Figure 6-3 A schematic representation of the decay of injected current in an axon with distance from the site of current injection.

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before leaking out of the cell across the plasma membrane. None of the charges reaches b, and so there is no change in membrane potential at b. When we stop injecting negative charges at a, all the injected charge leaks out of the cell, and the membrane potential returns to its normal resting value. The electrical properties of cells and the response to charge injection are described in more detail in Appendix C.

Another way of looking at the situation in Figure 6-2b is in terms of the flow of electrical current. The negative charges injected into the cell at a constant rate constitute an electrical current originating from the experimental apparatus. The return path for the current to the apparatus lies in the ECF, so that in order to complete the circuit the current must exit across the plasma membrane. Two paths are available for the current at the point where it is injected: it can flow across the membrane immediately or it can move down the axon to flow out through a more distant segment of axon membrane. This situation is illustrated in Figure 6-3 (also see Appendix C). The injected current will thus divide, some taking one path and some the other. The proportion of current taking each path depends on the relative resistances of the two paths: more current will flow down the path with less resistance. With each increment in distance along the axon, that fraction of the injected current that flowed down the axon again faces two paths; it can continue down the interior of the axon or it can cross the membrane at that point. The current will again divide, and some fraction of the remaining injected current will continue down the nerve fiber. This process will continue until all the injected current has crossed the membrane, and no current is left to flow further down the interior of the axon. At that point, the injected current will not influence the membrane potential because there will be no remaining injected current. Thus, the change in membrane potential produced by current injection (Figure 6-2a) decays with distance from the injection site. The greatest effect occurs at the injection site, and there is progressively less effect as injected current is progressively lost across the plasma membrane. Appendix C presents a quantitative discussion of this decay of voltage with distance along a nerve fiber. The cell membrane is not a particularly good insulator (it has a low resistance to current flow compared, for example, with the insulator surrounding the electrical wires in your house), and the ICF inside the axon is not a particularly good conductor (its resistance to current flow is high compared with that of a copper wire). This set of circumstances favors the rapid decay of injected current with distance. In real axons, the hyperpolarization produced by current injected at a point decays by about 95% within 1-2 mm of the injection site.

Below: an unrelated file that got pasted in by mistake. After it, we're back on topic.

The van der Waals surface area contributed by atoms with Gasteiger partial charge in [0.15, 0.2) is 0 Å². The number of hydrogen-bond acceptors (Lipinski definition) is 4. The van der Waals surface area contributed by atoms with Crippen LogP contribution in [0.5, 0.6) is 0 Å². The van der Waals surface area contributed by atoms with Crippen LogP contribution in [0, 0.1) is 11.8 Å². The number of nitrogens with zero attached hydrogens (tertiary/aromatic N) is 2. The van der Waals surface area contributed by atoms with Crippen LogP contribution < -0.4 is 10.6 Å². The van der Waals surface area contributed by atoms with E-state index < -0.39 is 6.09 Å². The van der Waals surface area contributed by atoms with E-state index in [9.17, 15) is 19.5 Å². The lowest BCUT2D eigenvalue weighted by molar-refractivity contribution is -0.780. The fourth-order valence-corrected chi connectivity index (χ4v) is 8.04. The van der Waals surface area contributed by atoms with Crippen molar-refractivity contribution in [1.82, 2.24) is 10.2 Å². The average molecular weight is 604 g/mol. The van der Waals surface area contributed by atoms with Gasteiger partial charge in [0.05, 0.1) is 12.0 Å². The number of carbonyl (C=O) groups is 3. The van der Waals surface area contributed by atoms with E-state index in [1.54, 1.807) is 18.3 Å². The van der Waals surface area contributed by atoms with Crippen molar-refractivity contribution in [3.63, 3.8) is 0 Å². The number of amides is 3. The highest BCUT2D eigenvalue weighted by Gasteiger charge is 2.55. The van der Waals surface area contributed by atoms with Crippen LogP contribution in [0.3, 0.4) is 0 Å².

Let's return now to the experiment shown in Figure 6-2. The effect of injecting positive charges into the axon is shown in Figure 6-2c. If the number of positive charges injected is small, the effect is simply the reverse of the effect of injecting negative charges; the membrane depolarizes while the charges are injected, but the effect does not reach b. When charge injection ceases, the extra positive charges leak out of the fiber, and membrane potential returns to normal. If the rate of injection of positive charge is increased, as in Figure 6-2d, the depolarization is larger. If the depolarization is sufficiently large, an all-or-none action potential, like that recorded when the muscle was stretched (Figure 6-1), is triggered at a. Now, the probe at b records a replica of the action potential at a, except that there is a time delay between the occurrence of the action potential at a and its arrival at b. Thus, action potentials are triggered by depolarization, not by hyperpolarization (characteristic 1, above), the depolarization must be large enough to exceed a threshold value (characteristic 2), and the action potential travels without decrement throughout the nerve fiber (characteristic 4). What ionic properties of the neuron membrane can explain these properties?